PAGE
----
Puppy Crate Training


Why crate train? 

Crate training is one of the most efficient and effective ways to train and housebreak a dog.  Did you know that dogs instinctively seek out tight spaces? Therefore, being confined to a small, familiar space makes your dog feel comfortable and secure, and allows them to be soothed by having less area they feel they need to protect! Training your dog to use a crate properly provides them a safe haven that they can feel comfortable and secure in, and can seek out when they are tired, anxious or just want to be alone.

A crate provides your puppy a safe place and you peace of mind while you are not home.  Until your puppy is fully housetrained, do not allow the pup free run of your house, or she will develop negative habits: she may toilet all over the house, and chew and destroy anything she can get her mouth or claws around (electrical wires, shoes, table/chair legs, carpets, you name it!).  These habits are very difficult to break, and may be very costly (property damage, vet bills) and even dangerous for the puppy.

Cobberdog in Crate


Why can’t I just confine my dog in.....?

Many people confine their new dog to the yard, a bathroom, kitchen, or a laundry room when they leave home. This is really counterproductive for many reasons.  Firstly, the area is little used by the dog, with unfamiliar sights and smells, and they don’t associate you with that room. Instead they will associate the room with the fact that you are leaving, and this may lead to separation anxiety in the future. Secondly, slippery floor surfaces have no traction and make dogs nervous. Also, the space is too large to create the ‘den’ feel that dogs need to be soothed. And, these places are seldom where you are found when you’re home, therefore the dog will not willingly use that as their ‘safe place’ when they are nervous. Think about the play pen if you are away for long periods of time. Also think about puppy daycare while pup is so small, especially during these months when socialisation is so important.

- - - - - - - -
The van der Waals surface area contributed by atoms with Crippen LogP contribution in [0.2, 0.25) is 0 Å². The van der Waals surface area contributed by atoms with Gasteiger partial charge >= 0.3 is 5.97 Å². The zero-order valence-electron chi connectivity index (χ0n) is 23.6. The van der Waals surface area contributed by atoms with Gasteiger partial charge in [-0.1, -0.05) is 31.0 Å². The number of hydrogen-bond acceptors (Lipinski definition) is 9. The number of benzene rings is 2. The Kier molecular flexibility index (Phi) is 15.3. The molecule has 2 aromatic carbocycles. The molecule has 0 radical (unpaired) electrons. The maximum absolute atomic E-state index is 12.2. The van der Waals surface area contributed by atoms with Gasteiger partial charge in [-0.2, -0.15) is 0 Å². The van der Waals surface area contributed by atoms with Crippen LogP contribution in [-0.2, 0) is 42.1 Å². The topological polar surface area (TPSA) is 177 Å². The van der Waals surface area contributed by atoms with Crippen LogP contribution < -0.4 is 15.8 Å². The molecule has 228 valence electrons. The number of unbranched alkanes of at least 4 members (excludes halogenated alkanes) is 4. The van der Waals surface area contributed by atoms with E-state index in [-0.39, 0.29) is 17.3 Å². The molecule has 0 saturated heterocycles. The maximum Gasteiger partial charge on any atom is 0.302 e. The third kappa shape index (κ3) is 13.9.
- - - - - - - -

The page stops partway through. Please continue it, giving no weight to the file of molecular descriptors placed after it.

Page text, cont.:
Some Important Basic Rules: 

  1. Never use the crate as punishment. 
  2. A puppy should never be confined to a crate when you are not home, for longer than their age-appropriate time.  
    To calculate their age-appropriate time, count 1 hour per month of age, plus one: e.g. a 2 month old puppy maximum time is 2 months +1=3 hours, a 3 month old dog never more than 4 hours (3+1). 
  3. The crate must only be big enough for the dog to stand up, turn around and lie down – any bigger and the dog may use it for a rest room. If you buy a large crate that will fit your puppy when it is full grown, then you should section off part of the crate so your puppy doesn't have too much room.
  4. Move the crate from room to room around the house with you, and allow your new dog to sleep in the crate in your bedroom at night. This helps to make them feel secure knowing you are right there, and they will settle down much more quickly. 
  5. Never crate your puppy or dog when temperatures reach uncomfortable levels. 

Outfitting Your Puppy's Crate 

Toys and Treats: Place your puppy's favourite toys and dog treats opposite the door opening, at the far end of the crate. Appropriate toys (like ‘Kong’) and balls must be inedible and large enough to not be swallowed. Any toys with smaller pieces should be removed to prevent choking and internal obstruction. You can also place a sterilised marrowbone in the crate with dog treats inside. 

Water: A small guinea-pig-type water dispenser with ice water should be attached to the crate wall if your puppy will be confined for more than two hours in the crate.